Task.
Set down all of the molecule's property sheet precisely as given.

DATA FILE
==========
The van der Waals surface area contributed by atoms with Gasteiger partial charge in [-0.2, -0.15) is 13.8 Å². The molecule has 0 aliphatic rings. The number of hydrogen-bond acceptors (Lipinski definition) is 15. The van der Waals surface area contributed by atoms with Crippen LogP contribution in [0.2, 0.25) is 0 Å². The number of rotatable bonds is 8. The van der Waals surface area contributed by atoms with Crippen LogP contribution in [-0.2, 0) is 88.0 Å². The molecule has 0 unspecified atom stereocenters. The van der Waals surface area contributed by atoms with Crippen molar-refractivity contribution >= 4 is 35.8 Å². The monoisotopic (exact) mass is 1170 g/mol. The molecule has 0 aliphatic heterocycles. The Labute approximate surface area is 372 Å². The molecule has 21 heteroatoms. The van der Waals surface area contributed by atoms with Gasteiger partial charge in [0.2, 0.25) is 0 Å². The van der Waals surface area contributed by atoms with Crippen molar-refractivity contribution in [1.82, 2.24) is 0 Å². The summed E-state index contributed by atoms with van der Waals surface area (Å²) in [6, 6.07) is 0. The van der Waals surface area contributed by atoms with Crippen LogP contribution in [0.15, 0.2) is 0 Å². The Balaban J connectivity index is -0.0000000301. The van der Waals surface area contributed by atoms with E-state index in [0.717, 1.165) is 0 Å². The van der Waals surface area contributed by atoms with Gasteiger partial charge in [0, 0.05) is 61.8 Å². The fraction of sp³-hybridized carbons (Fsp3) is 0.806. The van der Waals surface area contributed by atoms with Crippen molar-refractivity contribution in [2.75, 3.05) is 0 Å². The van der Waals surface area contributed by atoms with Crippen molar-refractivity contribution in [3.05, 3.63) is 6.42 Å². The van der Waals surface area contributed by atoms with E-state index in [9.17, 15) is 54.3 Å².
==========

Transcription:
The van der Waals surface area contributed by atoms with Gasteiger partial charge in [-0.2, -0.15) is 13.8 Å². The molecule has 0 aliphatic rings. The number of hydrogen-bond acceptors (Lipinski definition) is 15. The van der Waals surface area contributed by atoms with Crippen LogP contribution in [0.2, 0.25) is 0 Å². The number of rotatable bonds is 8. The van der Waals surface area contributed by atoms with Crippen LogP contribution in [-0.2, 0) is 88.0 Å². The molecule has 0 unspecified atom stereocenters. The van der Waals surface area contributed by atoms with Crippen molar-refractivity contribution >= 4 is 35.8 Å². The monoisotopic (exact) mass is 1170 g/mol. The molecule has 0 aliphatic heterocycles. The Labute approximate surface area is 372 Å². The molecule has 21 heteroatoms. The van der Waals surface area contributed by atoms with Gasteiger partial charge in [0.2, 0.25) is 0 Å². The van der Waals surface area contributed by atoms with Crippen molar-refractivity contribution in [1.82, 2.24) is 0 Å². The summed E-state index contributed by atoms with van der Waals surface area (Å²) in [6, 6.07) is 0. The van der Waals surface area contributed by atoms with Crippen LogP contribution in [0.15, 0.2) is 0 Å². The Balaban J connectivity index is -0.0000000301. The van der Waals surface area contributed by atoms with E-state index in [0.717, 1.165) is 0 Å². The van der Waals surface area contributed by atoms with Gasteiger partial charge in [0, 0.05) is 61.8 Å². The fraction of sp³-hybridized carbons (Fsp3) is 0.806. The van der Waals surface area contributed by atoms with Crippen molar-refractivity contribution in [2.75, 3.05) is 0 Å². The van der Waals surface area contributed by atoms with Crippen molar-refractivity contribution in [3.05, 3.63) is 6.42 Å². The van der Waals surface area contributed by atoms with E-state index in [9.17, 15) is 54.3 Å².